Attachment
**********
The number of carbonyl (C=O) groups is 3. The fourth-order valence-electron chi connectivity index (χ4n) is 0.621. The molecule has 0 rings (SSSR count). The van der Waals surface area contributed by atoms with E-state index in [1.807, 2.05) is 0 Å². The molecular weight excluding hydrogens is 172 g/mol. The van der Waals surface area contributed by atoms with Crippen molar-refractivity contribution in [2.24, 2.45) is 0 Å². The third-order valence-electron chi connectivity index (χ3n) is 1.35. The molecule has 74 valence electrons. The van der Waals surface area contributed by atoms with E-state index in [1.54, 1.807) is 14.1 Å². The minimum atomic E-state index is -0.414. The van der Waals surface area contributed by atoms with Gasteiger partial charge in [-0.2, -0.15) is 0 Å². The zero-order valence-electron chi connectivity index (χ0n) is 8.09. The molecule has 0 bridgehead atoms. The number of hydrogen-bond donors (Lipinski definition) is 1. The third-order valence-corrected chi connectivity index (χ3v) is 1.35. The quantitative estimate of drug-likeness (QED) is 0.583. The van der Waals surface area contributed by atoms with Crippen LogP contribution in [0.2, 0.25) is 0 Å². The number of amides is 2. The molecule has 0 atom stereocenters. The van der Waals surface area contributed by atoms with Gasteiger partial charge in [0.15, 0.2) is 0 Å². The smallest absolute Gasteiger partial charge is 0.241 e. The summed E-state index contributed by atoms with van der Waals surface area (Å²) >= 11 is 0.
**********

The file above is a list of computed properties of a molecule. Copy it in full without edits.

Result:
The number of carbonyl (C=O) groups is 3. The fourth-order valence-electron chi connectivity index (χ4n) is 0.621. The molecule has 0 rings (SSSR count). The van der Waals surface area contributed by atoms with E-state index in [1.807, 2.05) is 0 Å². The molecular weight excluding hydrogens is 172 g/mol. The van der Waals surface area contributed by atoms with Crippen molar-refractivity contribution in [2.24, 2.45) is 0 Å². The third-order valence-electron chi connectivity index (χ3n) is 1.35. The molecule has 74 valence electrons. The van der Waals surface area contributed by atoms with E-state index in [1.54, 1.807) is 14.1 Å². The minimum atomic E-state index is -0.414. The van der Waals surface area contributed by atoms with Gasteiger partial charge in [-0.2, -0.15) is 0 Å². The zero-order valence-electron chi connectivity index (χ0n) is 8.09. The molecule has 0 bridgehead atoms. The number of hydrogen-bond donors (Lipinski definition) is 1. The third-order valence-corrected chi connectivity index (χ3v) is 1.35. The quantitative estimate of drug-likeness (QED) is 0.583. The van der Waals surface area contributed by atoms with Crippen LogP contribution in [0.2, 0.25) is 0 Å². The number of amides is 2. The molecule has 0 atom stereocenters. The van der Waals surface area contributed by atoms with Gasteiger partial charge in [0.15, 0.2) is 0 Å². The smallest absolute Gasteiger partial charge is 0.241 e. The summed E-state index contributed by atoms with van der Waals surface area (Å²) >= 11 is 0.